In 2366 Beverly Crusher, seeing her son socialize with other teenagers, asked Guinan whether she had any children. Guinan replied she had a lot, and Crusher inquired whether she had ever had trouble with any of them. Guinan said she had with one who went through a phase when "he wouldn't listen to anybody" – something unusual "in a species of listeners." Asked how he had grown out of it, Guinan explained a mother shapes her child in ways she doesn't even realize, sometimes just by listening. (TNG: "Evolution")
When Crusher was relieved of duty in 2369, Guinan visited her in her quarters, claiming she sought treatment for her tennis elbow, which she claimed was caused by an unsuccessful tennis match with Geordi La Forge. As Crusher began to talk about her recent actions, she explained she had illegally performed an autopsy on the Ferengi scientist Reyga, who had appeared to have committed suicide. As Crusher later found out, the Takaran scientist Jo'Bril had in fact murdered Reyga in order to discredit the Ferengi. Upon Guinan's encouragement, Crusher eventually discovered Jo'Bril's plan, prevented him from stealing Reyga's research data, and proved the technology was valid. She was exonerated and returned to duty shortly following the incident. In order to thank Guinan for her encouragement, Crusher presented her with a state-of-the-art tennis racket, upon which Guinan admitted she had never played tennis. (TNG: "Suspicions")
In early 2365, Wesley Crusher was reluctantly preparing to leave the Enterprise and join his mother, who had departed to become head of Starfleet Medical. When he was staring out the windows of Ten Forward, Guinan approached him, asking him whether he wanted anything to drink. As they talked, Guinan asked him three more times during their conversation, and when Wesley pointed that out, she replied it was what she was expected to do, asking if he didn't always do what was expected of him? He tried to reply, because sometimes you have to consider others more than yourself. Guinan responded that the question was to know when to consider yourself more than others and to give yourself permission to be selfish. Their conversation made Wesley decide to stay on board the Enterprise after all. (TNG: "The Child")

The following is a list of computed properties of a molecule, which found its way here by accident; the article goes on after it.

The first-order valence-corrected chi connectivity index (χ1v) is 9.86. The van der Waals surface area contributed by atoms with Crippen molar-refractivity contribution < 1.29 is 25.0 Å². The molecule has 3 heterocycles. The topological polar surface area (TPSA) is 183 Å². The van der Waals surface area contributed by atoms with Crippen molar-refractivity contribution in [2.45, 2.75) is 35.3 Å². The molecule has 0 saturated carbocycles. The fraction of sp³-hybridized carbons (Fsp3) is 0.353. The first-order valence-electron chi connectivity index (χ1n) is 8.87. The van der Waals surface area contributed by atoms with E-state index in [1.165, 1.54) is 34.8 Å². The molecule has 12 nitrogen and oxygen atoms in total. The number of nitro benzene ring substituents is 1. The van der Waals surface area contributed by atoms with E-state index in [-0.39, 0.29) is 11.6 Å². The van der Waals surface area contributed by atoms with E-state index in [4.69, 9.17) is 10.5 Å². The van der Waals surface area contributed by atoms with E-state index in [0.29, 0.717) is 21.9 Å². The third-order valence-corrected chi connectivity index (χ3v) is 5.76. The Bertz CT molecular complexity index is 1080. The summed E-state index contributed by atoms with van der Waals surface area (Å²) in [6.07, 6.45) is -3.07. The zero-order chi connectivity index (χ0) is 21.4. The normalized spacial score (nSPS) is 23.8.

Geordi La Forge
Guinan would often advise, or rather cheer up, Geordi La Forge after one of his dates went poorly. Thus, in early 2366, La Forge sought her advice after his date, Christy Henshaw, admitted she was not in love with him. When La Forge asked about what Guinan sought in a man, she replied she was attracted to bald men, because long ago one saved her life (Picard had "saved" the 19th century Guinan by remaining with her as she was injured by a time portal, as help came by). La Forge went on explaining that he never knew what to say around women. When Guinan remarked that he did not appear uncomfortable at the time, La Forge replied that he wasn't "trying" when he was speaking with her. Guinan replied: "That's my point", making him realize he was only uncomfortable when trying to chat up a girl. A few days later, La Forge found himself rather smitten with a holographic recreation of Dr. Leah Brahms. (TNG: "Booby Trap") A little over a year later, he got the chance to meet the real Dr. Brahms and found her much less charming than her holographic version. At the time, he again sought Guinan's advice. (TNG: "Galaxy's Child")
In mid-2366 Guinan first approached Worf, introducing him to the Terran beverage of prune juice. Although the drink was generally unpopular among Humans, Worf called it "a warrior's drink". As Guinan sat down at his table, she asked Worf why he always sat alone. Worf looked at her with vague irritation as the conversation was venturing into areas he preferred to avoid. Worf replied he would require a Klingon woman for companionship as Human females were too fragile. Despite Guinan's claim that she knew one or two women on board who might find him a bit tame, Worf laughed and refuted this as "impossible". Guinan teasingly called him a coward for not wanting to meet them, upon which Worf replied he was merely concerned for the safety of his crewmates. (TNG: "Yesterday's Enterprise")